Senator John Madigan’s attempt to exploit sex-selective abortion mirrors similar efforts overseas — despite any evidence it’s a problem. Crikey looks to the US for Madigan’s cues.
The effort by conservative DLP senator John Madigan to return abortion to the political agenda in Australia mirrors an apparently concerted international campaign to use the issue of s-x selection as a way for anti-choice advocates to reassert state limitations on abortion.
Madigan has promised to introduce a motion to halt public funding of abortions used for s-x selection purposes, despite admitting he has no evidence that s-x-selection abortion occurs in Australia. The practice is specifically prohibited in Victoria, Western Australia and South Australia, and National Health and Medical Research Council guidelines also warn against the practice.
Abortion for gender selection is considered a major problem in China and India; in some provinces in those countries in the last decade the ratio of male-to-female infants has reached over 1.2 to 1. However, there is little evidence that it is an issue in Western countries, although there have been claims that some minority communities still practise it.
Nonetheless, anti-abortion groups have used the issue to try to re-establish state bans on abortion. The issue has the added attraction that anti-abortion groups can pose as defenders of women in arguing for bans on “gendercide”. Madigan’s is only one of a number of efforts to place the issue on the agenda in Western countries.
Canadian MPs are scheduled later this month to debate a motion from a Conservative MP to condemn “discrimination against females occurring through s-x-selective pregnancy termination”. Like Madigan, the MP pushing the motion, Mark Warawa, admits he has no evidence that s-x-selection abortion occurs in Canada.
A fortnight ago, the upper house of Kansas’ legislature strongly supported a ban on s-x-selection abortion, backed by the anti-abortion group Kansans for Life; again, there is no evidence abortion to choose one gender over the other occurs in the state.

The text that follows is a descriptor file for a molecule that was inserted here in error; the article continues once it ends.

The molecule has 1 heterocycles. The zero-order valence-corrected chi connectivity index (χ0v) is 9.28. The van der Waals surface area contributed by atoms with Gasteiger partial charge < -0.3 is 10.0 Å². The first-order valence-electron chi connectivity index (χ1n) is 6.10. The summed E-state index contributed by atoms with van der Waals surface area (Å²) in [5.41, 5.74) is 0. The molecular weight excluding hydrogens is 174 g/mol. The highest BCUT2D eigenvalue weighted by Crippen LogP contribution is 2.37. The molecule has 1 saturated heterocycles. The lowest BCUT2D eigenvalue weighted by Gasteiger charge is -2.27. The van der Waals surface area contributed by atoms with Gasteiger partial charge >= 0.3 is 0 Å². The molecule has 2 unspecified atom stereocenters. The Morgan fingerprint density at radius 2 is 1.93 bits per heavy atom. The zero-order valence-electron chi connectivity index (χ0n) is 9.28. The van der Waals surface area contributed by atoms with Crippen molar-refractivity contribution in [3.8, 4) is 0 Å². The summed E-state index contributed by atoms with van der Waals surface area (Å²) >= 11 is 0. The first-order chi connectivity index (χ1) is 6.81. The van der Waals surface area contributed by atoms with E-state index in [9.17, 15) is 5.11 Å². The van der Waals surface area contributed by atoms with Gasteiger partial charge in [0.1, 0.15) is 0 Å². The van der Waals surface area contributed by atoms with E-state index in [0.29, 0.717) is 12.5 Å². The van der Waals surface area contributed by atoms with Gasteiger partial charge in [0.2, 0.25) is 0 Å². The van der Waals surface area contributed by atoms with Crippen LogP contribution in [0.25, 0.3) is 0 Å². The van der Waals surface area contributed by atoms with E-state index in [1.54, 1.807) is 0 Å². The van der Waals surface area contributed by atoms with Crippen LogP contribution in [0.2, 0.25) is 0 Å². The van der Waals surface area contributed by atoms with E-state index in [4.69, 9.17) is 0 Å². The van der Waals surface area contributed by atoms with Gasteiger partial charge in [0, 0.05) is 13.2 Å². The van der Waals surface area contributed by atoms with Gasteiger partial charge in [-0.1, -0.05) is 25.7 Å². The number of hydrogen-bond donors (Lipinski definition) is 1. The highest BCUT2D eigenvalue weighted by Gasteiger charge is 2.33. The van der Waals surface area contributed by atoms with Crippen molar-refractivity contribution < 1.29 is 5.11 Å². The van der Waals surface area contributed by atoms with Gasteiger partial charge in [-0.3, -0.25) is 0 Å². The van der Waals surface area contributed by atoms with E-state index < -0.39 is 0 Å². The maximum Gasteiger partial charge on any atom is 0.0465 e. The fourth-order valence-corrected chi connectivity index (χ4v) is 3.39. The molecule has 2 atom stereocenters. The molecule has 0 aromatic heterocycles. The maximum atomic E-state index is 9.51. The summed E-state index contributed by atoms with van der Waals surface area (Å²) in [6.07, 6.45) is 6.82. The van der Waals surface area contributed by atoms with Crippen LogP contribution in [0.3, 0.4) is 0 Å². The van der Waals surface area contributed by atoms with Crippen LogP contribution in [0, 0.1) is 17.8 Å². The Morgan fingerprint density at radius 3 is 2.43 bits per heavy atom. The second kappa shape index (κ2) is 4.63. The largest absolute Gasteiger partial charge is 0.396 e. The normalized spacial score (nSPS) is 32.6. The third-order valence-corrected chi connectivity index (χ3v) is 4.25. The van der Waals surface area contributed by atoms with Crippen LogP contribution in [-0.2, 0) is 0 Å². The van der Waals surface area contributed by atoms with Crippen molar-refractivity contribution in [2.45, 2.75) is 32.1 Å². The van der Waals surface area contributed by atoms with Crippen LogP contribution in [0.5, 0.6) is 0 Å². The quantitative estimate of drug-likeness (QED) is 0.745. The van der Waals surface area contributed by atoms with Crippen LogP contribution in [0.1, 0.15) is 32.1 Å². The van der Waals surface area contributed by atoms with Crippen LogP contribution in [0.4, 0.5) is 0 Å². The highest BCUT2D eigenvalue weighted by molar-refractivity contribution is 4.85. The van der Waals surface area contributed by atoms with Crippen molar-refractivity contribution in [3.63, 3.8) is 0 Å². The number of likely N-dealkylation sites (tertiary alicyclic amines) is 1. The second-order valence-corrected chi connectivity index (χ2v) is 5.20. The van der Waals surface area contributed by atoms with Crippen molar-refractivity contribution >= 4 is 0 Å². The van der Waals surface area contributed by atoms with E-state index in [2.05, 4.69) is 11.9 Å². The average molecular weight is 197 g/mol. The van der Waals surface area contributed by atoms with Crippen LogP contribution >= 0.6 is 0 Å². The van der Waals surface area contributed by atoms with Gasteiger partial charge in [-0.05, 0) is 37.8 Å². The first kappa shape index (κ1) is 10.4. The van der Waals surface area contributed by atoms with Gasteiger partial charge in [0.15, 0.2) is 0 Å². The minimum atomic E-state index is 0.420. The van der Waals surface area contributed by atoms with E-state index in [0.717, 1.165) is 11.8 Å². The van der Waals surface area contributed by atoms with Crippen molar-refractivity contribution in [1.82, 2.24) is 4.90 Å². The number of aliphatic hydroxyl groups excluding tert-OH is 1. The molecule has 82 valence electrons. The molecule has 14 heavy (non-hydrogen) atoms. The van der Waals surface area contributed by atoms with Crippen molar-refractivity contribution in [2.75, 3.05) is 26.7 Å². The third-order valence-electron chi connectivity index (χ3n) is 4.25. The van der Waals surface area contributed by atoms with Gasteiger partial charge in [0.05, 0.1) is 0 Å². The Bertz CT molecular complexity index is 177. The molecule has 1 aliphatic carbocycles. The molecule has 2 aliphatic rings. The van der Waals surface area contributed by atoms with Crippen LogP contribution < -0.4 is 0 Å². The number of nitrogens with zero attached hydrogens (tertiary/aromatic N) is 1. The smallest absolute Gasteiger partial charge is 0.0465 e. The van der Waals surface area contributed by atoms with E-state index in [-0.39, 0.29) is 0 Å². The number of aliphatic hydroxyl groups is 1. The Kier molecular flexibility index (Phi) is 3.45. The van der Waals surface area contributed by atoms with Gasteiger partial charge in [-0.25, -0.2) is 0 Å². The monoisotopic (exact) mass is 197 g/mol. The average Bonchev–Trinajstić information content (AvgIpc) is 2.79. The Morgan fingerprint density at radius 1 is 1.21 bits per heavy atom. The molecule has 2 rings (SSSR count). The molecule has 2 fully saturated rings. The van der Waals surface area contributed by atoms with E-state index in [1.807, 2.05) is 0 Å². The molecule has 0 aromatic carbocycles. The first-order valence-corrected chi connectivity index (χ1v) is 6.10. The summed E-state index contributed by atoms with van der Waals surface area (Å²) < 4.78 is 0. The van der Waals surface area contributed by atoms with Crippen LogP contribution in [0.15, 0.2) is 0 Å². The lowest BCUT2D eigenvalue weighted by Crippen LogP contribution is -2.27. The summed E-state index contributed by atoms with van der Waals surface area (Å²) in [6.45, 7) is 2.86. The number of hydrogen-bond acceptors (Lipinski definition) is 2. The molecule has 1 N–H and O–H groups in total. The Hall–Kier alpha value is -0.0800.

In May last year, Republicans in the US Congress sought to introduce a ban on s-x-selective abortions, while an anti-abortion group released a heavily edited video purporting to be of a woman seeking a s-x-selective abortion from a Planned Parenthood clinic. The bill (called PRENDA) failed, and the video was dismissed as a hoax.
“This might be one of the most disingenuous bills to ever to come to the floor of the House,” one Democratic congressman said. “This is not about women’s equality. PRENDA is simply another attempt by choice opponents to obstruct women’s access to reproductive healthcare.”
The Obama administration opposed the bill. While the bill prompted some debate about the extent of s-x-selective abortion in the US, there is little evidence it occurs on a widespread basis. A bill to ban it in Ohio was introduced in the state legislature in that state at the end of 2012.
One method of anti-abortion groups is to claim racial minorities practice s-x-selective abortion. In January, a UK anti-abortion House of Lords MP, Lord Alton, claimed evidence that Indian communities in the UK were practising it. S-x-selective abortion is already illegal in the UK, but the MP called for a “fundamental debate” about abortion.
The recurring pattern of legislative attempts to ban or voice disapproval of s-x-selective abortion — under the guise of protecting girls and women — despite a lack of evidence of any widespread problem and existing prohibitions, illustrates how this is a confected issue of the anti-abortion lobby and the, almost invariably, old white men who back them (Warawa is 62, Alton is 61, Trent Franks who wrote PRENDA, is 55) to re-assert state limits on abortion rather than address an actual problem. Madigan is not different.